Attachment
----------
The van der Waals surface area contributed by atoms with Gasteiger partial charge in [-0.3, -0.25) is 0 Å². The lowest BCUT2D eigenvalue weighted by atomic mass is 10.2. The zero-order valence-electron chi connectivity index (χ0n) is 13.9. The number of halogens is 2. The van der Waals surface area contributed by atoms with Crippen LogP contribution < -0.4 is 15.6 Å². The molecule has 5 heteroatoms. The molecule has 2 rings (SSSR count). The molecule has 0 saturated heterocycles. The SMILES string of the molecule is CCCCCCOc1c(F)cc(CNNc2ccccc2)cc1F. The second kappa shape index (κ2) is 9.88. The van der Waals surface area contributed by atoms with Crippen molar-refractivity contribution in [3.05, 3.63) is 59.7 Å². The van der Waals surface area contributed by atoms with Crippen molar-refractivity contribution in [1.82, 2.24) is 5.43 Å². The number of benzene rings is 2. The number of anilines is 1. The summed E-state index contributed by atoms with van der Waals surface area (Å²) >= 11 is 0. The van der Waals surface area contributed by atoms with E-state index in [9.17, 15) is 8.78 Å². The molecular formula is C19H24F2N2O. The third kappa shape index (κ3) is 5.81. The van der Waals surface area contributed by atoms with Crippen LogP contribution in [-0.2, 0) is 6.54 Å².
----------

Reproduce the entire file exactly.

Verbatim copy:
The van der Waals surface area contributed by atoms with Gasteiger partial charge in [-0.3, -0.25) is 0 Å². The lowest BCUT2D eigenvalue weighted by atomic mass is 10.2. The zero-order valence-electron chi connectivity index (χ0n) is 13.9. The number of halogens is 2. The van der Waals surface area contributed by atoms with Crippen LogP contribution < -0.4 is 15.6 Å². The molecule has 5 heteroatoms. The molecule has 2 rings (SSSR count). The molecule has 0 saturated heterocycles. The SMILES string of the molecule is CCCCCCOc1c(F)cc(CNNc2ccccc2)cc1F. The second kappa shape index (κ2) is 9.88. The van der Waals surface area contributed by atoms with Crippen molar-refractivity contribution in [3.05, 3.63) is 59.7 Å². The van der Waals surface area contributed by atoms with Crippen molar-refractivity contribution in [1.82, 2.24) is 5.43 Å². The number of benzene rings is 2. The number of anilines is 1. The summed E-state index contributed by atoms with van der Waals surface area (Å²) >= 11 is 0. The van der Waals surface area contributed by atoms with E-state index in [9.17, 15) is 8.78 Å². The molecular formula is C19H24F2N2O. The third kappa shape index (κ3) is 5.81. The van der Waals surface area contributed by atoms with Crippen LogP contribution in [-0.2, 0) is 6.54 Å².